A Newsweek investigation alleges that one of Guzmán's techniques for maintaining his dominance among cartels included giving information to the DEA and U.S. Immigration and Customs Enforcement that led to the arrests of his enemies in the Juárez Cartel, in addition to information that led to the arrests of some of the top Sinaloa leaders. The arrests were speculated by some to have been part of a deal Guzmán struck with Calderón and the DEA, in which he intentionally gave up some of his purported Sinaloa colleagues to U.S. agents in exchange for immunity from prosecution, while perpetuating the idea that the Calderón government was heavily pursuing his organization during the cartel crackdown.
This became a key factor influencing the break between the Sinaloa Cartel and the Beltrán Leyva brothers, five brothers who served as Guzmán's top lieutenants, primarily working for the cartel in the northern region of Sinaloa. Sinaloa lawyer Loya-Castro, who like Guzmán had been wanted on federal charges in the United States since 1993, voluntarily approached the DEA offering them information in 1998, eventually signing paperwork as a formal informant in 2005, and his U.S. indictment was thrown out in 2008. Loya-Castro's leaks to the DEA led to the dismantling of the Tijuana Cartel, as well as the Mexican Army's arrest of Guzmán's lieutenant and the top commander of the Beltrán Leyva organization, Alfredo Beltrán Leyva (also known as El Mochomo, or "Desert Ant"), in Culiacán in January 2008, with Guzmán believed to have given up El Mochomo for various reasons. Guzmán had been voicing concerns with Alfredo Beltrán's lifestyle and high-profile actions for some time before his arrest. After El Mochomo's arrest, authorities said he was in charge of two hit squads, money laundering, transporting drugs and bribing officials.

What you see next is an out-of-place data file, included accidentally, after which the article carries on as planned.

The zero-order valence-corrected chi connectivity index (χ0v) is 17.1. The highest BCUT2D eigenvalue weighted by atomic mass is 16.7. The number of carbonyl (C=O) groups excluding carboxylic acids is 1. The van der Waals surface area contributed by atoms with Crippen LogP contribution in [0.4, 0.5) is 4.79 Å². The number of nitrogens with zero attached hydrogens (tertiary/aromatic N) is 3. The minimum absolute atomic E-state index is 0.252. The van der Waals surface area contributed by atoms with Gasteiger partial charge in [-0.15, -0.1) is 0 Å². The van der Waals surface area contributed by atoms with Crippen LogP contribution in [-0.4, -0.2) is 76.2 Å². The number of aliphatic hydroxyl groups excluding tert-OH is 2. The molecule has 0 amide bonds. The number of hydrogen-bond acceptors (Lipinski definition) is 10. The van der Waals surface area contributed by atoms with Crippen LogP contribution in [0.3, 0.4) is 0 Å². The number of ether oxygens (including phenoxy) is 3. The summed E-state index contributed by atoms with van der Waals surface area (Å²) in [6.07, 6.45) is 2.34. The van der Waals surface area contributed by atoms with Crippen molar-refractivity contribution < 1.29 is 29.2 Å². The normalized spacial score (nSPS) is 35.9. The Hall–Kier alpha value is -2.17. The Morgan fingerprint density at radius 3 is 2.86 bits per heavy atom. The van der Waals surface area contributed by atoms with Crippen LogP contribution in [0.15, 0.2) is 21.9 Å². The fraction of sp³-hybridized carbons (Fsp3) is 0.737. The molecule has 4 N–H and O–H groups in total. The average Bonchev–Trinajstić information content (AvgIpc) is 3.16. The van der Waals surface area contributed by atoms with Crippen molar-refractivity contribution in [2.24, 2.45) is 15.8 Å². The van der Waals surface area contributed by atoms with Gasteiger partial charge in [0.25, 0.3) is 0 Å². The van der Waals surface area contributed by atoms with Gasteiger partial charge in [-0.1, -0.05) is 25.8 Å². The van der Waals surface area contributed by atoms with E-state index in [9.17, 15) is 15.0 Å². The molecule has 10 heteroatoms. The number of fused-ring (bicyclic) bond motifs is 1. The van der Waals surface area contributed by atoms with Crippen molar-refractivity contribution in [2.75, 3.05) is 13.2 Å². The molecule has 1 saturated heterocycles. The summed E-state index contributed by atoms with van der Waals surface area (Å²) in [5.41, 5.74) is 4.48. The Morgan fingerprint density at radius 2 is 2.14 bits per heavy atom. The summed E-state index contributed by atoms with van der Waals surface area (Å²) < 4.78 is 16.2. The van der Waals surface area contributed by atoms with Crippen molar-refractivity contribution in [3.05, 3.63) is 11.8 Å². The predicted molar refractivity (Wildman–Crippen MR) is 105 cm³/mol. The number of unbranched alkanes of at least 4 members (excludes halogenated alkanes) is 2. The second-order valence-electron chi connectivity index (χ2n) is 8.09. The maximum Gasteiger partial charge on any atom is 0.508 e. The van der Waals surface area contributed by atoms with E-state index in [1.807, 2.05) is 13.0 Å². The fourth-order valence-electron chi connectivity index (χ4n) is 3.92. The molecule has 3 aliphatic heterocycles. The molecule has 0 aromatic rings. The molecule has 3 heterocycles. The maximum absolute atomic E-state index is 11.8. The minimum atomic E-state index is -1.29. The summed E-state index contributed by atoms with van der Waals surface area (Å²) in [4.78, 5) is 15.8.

That high-profile arrest was followed by the arrest of 11 Beltrán Leyva hit squad members in Mexico City, with police noting that the arrests were the first evidence that Sinaloa had expanded into the capital city. United States Ambassador to Mexico Tony Garza called the arrests a "significant victory" in the drug war. With Alfredo in custody, his brother Arturo Beltrán Leyva took over as the brothers' top commander, but he was killed in a shootout with Mexican marines the next year.
Whether Guzmán was responsible for Alfredo Beltrán's arrest is not known. However, the Beltrán Leyvas and their allies suspected he was behind it, and after Alfredo Beltrán's arrest, a formal "war" was declared. An attempt on the life of cartel head Zambada's son Vicente Zambada Niebla (El Vincentillo) was made just hours after the declaration. Dozens of killings followed in retaliation for that attempt. The Beltrán Leyva brothers ordered the assassination of Guzmán's son, Édgar Guzmán López, on 8 May 2008, in Culiacán, which brought massive retaliation from Guzmán. They were also fighting over the allegiance of the Flores brothers, Margarito and Pedro, leaders of a major, highly lucrative cell in Chicago that distributed over two tons of cocaine every month. The Mexican military claims that Guzmán and the Beltrán Leyva brothers were at odds over Guzmán's relationship with the Valencia brothers in Michoacán.
Following the killing of Guzmán's son Édgar, violence increased. From 8 May through the end of the month, over 116 people were murdered in Culiacán, 26 of them police officers. In June 2008, over 128 were killed; in July, 143 were slain. Additional 2,000 troops were deployed to the area, but it failed to stop the turf war. The wave of violence spread to other cities like Guamúchil, Guasave and Mazatlán.
However, the Beltrán Leyva brothers were doing some double-dealing of their own. Arturo and Alfredo had met with top members of Los Zetas in Cuernavaca, where they agreed to form an alliance to fill the power vacuum. They would not necessarily go after the main strongholds, such as the Sinaloa and Gulf Cartel; instead, they would seek control of southern states like Guerrero (where the Beltrán Leyvas already had a big stake), Oaxaca, Yucatán and Quintana Roo. They worked their way into the center of the country, where no single group had control. The Beltrán Leyva organization allied with the Gulf Cartel and its hit squad Los Zetas against Sinaloa.